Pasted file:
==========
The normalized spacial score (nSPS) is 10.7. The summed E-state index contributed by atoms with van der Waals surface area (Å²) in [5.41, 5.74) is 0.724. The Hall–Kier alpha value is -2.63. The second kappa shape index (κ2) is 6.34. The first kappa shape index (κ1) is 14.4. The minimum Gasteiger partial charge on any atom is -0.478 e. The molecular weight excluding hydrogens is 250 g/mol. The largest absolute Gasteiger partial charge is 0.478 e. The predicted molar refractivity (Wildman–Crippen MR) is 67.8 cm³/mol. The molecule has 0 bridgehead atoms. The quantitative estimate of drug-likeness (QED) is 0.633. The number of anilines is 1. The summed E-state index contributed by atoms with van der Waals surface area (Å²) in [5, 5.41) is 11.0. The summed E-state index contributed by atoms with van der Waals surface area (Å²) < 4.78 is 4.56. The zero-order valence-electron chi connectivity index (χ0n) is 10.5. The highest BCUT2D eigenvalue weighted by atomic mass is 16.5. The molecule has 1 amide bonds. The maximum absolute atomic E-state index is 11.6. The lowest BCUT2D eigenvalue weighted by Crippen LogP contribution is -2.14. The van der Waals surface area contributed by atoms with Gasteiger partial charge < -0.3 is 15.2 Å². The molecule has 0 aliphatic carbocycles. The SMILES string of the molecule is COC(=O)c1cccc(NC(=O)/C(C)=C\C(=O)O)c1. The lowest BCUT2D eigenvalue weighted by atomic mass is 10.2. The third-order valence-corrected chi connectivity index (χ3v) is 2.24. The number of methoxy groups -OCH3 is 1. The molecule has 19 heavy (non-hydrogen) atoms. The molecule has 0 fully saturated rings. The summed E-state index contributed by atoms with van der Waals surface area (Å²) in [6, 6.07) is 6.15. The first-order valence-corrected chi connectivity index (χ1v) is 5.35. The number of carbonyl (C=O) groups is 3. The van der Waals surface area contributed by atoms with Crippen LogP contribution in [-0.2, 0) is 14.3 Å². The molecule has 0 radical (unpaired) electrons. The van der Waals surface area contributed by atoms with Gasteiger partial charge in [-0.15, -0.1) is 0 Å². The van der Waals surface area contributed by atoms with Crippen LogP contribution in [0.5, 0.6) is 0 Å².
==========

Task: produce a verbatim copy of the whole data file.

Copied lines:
The normalized spacial score (nSPS) is 10.7. The summed E-state index contributed by atoms with van der Waals surface area (Å²) in [5.41, 5.74) is 0.724. The Hall–Kier alpha value is -2.63. The second kappa shape index (κ2) is 6.34. The first kappa shape index (κ1) is 14.4. The minimum Gasteiger partial charge on any atom is -0.478 e. The molecular weight excluding hydrogens is 250 g/mol. The largest absolute Gasteiger partial charge is 0.478 e. The predicted molar refractivity (Wildman–Crippen MR) is 67.8 cm³/mol. The molecule has 0 bridgehead atoms. The quantitative estimate of drug-likeness (QED) is 0.633. The number of anilines is 1. The summed E-state index contributed by atoms with van der Waals surface area (Å²) in [5, 5.41) is 11.0. The summed E-state index contributed by atoms with van der Waals surface area (Å²) < 4.78 is 4.56. The zero-order valence-electron chi connectivity index (χ0n) is 10.5. The highest BCUT2D eigenvalue weighted by atomic mass is 16.5. The molecule has 1 amide bonds. The maximum absolute atomic E-state index is 11.6. The lowest BCUT2D eigenvalue weighted by Crippen LogP contribution is -2.14. The van der Waals surface area contributed by atoms with Gasteiger partial charge < -0.3 is 15.2 Å². The molecule has 0 aliphatic carbocycles. The SMILES string of the molecule is COC(=O)c1cccc(NC(=O)/C(C)=C\C(=O)O)c1. The lowest BCUT2D eigenvalue weighted by atomic mass is 10.2. The third-order valence-corrected chi connectivity index (χ3v) is 2.24. The number of methoxy groups -OCH3 is 1. The molecule has 19 heavy (non-hydrogen) atoms. The molecule has 0 fully saturated rings. The summed E-state index contributed by atoms with van der Waals surface area (Å²) in [6, 6.07) is 6.15. The first-order valence-corrected chi connectivity index (χ1v) is 5.35. The number of carbonyl (C=O) groups is 3. The van der Waals surface area contributed by atoms with Crippen LogP contribution in [-0.2, 0) is 14.3 Å². The molecule has 0 radical (unpaired) electrons. The van der Waals surface area contributed by atoms with Gasteiger partial charge in [-0.15, -0.1) is 0 Å². The van der Waals surface area contributed by atoms with Crippen LogP contribution in [0.5, 0.6) is 0 Å².